I'm having a sort of mini-meet for people to come check it out.
Tomorrow (Wednesday, May 8th) at the Canadian Tire on Rylander just off the Port Union exit of the 401 at east Toronto.
If you're interested, drop a note here and let me know you're coming so I'm watching for you.
Here's what I've been up to...
so is theis 'blower' running at a constant RPM? It would seem that it should be able to increase speed proportional to engine speed (although not necessarily directly proportional, would need some rpm vs cfm bench testing). Wouldn't it make more sense to run a shorter belt and not drive the Eaton at all? You would probably see less boost because of the internal volume of the Eaton but the flow would be a deciding factor anyhow regarding power increase. If you are saying there are positive results, I can see it showing an increase on the dyno but I you would be much more hard pressed to see gains on the street/track if it does indeed just run at a constant speed. I would be interested to see how quickly you are losing power from the batteries, I would have thought it should need to be at least 48 volts, but those batteries appear to be lead-acid so that would get heavy and it would be a lot more expensive with a switch to a chemical based battery. The battery would need to be deep cycle also to prevent it needing to be replaced too often. Also, I don't imagine there are any provisions for charging from the vehicles alternator making this set-up only slightly more convenient day to day than nitrous (charging a battery vs refilling a tank) If the batteries do last a fair amount of time, is the motor up to the kind of duty cycle? how long until it overheats etc. There was another, quite large company putting a lot of development into an electric blower but it ran at high voltage and could only run for short periods as it used capacitors in order to provide the motor with the amount of current it needed. However, I remember that having quite a sizeable step-up transmission to allow it to capitalize on the instant torque of an electric motor as they are much less efficient at higher rpms and that kind of compressor would need to be running at rpms in the teens (x1000). Either way, this is just my own conjecture and I would be interested in seeing this in action/dyno/track slips. But I remain skeptical at present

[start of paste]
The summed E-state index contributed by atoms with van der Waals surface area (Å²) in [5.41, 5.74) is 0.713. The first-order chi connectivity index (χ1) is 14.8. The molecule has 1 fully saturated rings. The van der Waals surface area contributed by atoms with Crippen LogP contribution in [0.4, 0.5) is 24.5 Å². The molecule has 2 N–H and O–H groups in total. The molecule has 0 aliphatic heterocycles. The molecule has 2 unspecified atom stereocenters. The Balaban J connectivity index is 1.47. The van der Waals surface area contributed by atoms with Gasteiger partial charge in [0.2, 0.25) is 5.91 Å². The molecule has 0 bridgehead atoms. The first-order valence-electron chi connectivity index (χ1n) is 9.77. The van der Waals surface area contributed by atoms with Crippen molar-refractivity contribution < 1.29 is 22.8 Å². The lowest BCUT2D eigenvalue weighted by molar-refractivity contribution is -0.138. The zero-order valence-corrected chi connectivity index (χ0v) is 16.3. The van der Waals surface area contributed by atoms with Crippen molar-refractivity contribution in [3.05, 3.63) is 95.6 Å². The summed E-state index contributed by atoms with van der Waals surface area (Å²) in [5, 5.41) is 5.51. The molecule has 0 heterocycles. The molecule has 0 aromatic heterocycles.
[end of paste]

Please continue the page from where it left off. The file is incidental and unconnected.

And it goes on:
Dave - hit up the general forum Kevin had a big post about it as he tracked his progress and reviewed the unit.
He got some very very surprising results.
Slowly but surely may some day win this race...